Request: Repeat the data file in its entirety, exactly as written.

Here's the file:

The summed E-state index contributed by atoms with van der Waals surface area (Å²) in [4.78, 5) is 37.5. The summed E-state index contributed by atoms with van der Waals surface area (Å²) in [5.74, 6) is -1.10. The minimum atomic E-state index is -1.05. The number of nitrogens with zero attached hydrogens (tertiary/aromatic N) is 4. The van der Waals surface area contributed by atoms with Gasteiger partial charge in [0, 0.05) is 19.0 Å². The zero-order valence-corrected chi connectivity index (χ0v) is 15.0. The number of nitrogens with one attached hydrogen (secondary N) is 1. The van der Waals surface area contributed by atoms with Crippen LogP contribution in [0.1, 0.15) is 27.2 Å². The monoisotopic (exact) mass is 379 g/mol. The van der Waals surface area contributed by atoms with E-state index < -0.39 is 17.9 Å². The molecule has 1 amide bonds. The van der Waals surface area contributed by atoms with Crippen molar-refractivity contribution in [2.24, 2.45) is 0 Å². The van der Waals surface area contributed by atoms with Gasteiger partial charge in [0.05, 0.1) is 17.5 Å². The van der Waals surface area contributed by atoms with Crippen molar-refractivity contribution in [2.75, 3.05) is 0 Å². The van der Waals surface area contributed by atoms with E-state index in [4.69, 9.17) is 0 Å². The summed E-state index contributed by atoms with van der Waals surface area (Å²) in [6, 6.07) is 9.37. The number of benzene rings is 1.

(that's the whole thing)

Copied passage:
The summed E-state index contributed by atoms with van der Waals surface area (Å²) in [4.78, 5) is 37.5. The summed E-state index contributed by atoms with van der Waals surface area (Å²) in [5.74, 6) is -1.10. The minimum atomic E-state index is -1.05. The number of nitrogens with zero attached hydrogens (tertiary/aromatic N) is 4. The van der Waals surface area contributed by atoms with Gasteiger partial charge in [0, 0.05) is 19.0 Å². The zero-order valence-corrected chi connectivity index (χ0v) is 15.0. The number of nitrogens with one attached hydrogen (secondary N) is 1. The van der Waals surface area contributed by atoms with Crippen LogP contribution in [0.1, 0.15) is 27.2 Å². The monoisotopic (exact) mass is 379 g/mol. The van der Waals surface area contributed by atoms with E-state index < -0.39 is 17.9 Å². The molecule has 1 amide bonds. The van der Waals surface area contributed by atoms with Crippen molar-refractivity contribution in [2.24, 2.45) is 0 Å². The van der Waals surface area contributed by atoms with Gasteiger partial charge in [0.05, 0.1) is 17.5 Å². The van der Waals surface area contributed by atoms with Crippen molar-refractivity contribution in [2.75, 3.05) is 0 Å². The van der Waals surface area contributed by atoms with E-state index in [4.69, 9.17) is 0 Å². The summed E-state index contributed by atoms with van der Waals surface area (Å²) in [6, 6.07) is 9.37. The number of benzene rings is 1.